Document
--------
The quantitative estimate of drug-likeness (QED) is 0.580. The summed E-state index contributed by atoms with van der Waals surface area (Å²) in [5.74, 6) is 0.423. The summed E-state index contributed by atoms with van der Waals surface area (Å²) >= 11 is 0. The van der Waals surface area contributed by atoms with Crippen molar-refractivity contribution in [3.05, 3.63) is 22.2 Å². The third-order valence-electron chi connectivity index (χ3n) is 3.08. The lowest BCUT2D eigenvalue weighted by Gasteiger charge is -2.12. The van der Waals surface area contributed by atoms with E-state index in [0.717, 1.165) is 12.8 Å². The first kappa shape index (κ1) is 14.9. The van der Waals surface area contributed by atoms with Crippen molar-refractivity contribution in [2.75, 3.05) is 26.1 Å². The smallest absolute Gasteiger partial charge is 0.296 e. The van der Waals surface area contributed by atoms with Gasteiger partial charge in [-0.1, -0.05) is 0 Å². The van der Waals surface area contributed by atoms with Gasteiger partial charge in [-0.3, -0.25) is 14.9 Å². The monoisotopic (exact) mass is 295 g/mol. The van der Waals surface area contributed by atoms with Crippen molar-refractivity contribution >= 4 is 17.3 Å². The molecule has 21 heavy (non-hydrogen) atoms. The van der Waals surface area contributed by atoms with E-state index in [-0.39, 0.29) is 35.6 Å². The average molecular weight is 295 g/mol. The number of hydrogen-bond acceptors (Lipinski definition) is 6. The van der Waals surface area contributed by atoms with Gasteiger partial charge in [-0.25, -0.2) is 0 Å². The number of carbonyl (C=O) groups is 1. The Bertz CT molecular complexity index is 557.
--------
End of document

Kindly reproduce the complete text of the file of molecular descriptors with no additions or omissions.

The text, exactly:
The quantitative estimate of drug-likeness (QED) is 0.580. The summed E-state index contributed by atoms with van der Waals surface area (Å²) in [5.74, 6) is 0.423. The summed E-state index contributed by atoms with van der Waals surface area (Å²) >= 11 is 0. The van der Waals surface area contributed by atoms with Crippen molar-refractivity contribution in [3.05, 3.63) is 22.2 Å². The third-order valence-electron chi connectivity index (χ3n) is 3.08. The lowest BCUT2D eigenvalue weighted by Gasteiger charge is -2.12. The van der Waals surface area contributed by atoms with E-state index in [0.717, 1.165) is 12.8 Å². The first kappa shape index (κ1) is 14.9. The van der Waals surface area contributed by atoms with Crippen molar-refractivity contribution in [2.75, 3.05) is 26.1 Å². The smallest absolute Gasteiger partial charge is 0.296 e. The van der Waals surface area contributed by atoms with Gasteiger partial charge in [-0.1, -0.05) is 0 Å². The van der Waals surface area contributed by atoms with Gasteiger partial charge in [-0.3, -0.25) is 14.9 Å². The monoisotopic (exact) mass is 295 g/mol. The van der Waals surface area contributed by atoms with Crippen molar-refractivity contribution >= 4 is 17.3 Å². The molecule has 21 heavy (non-hydrogen) atoms. The van der Waals surface area contributed by atoms with E-state index in [-0.39, 0.29) is 35.6 Å². The average molecular weight is 295 g/mol. The number of hydrogen-bond acceptors (Lipinski definition) is 6. The van der Waals surface area contributed by atoms with Gasteiger partial charge in [-0.25, -0.2) is 0 Å². The number of carbonyl (C=O) groups is 1. The Bertz CT molecular complexity index is 557.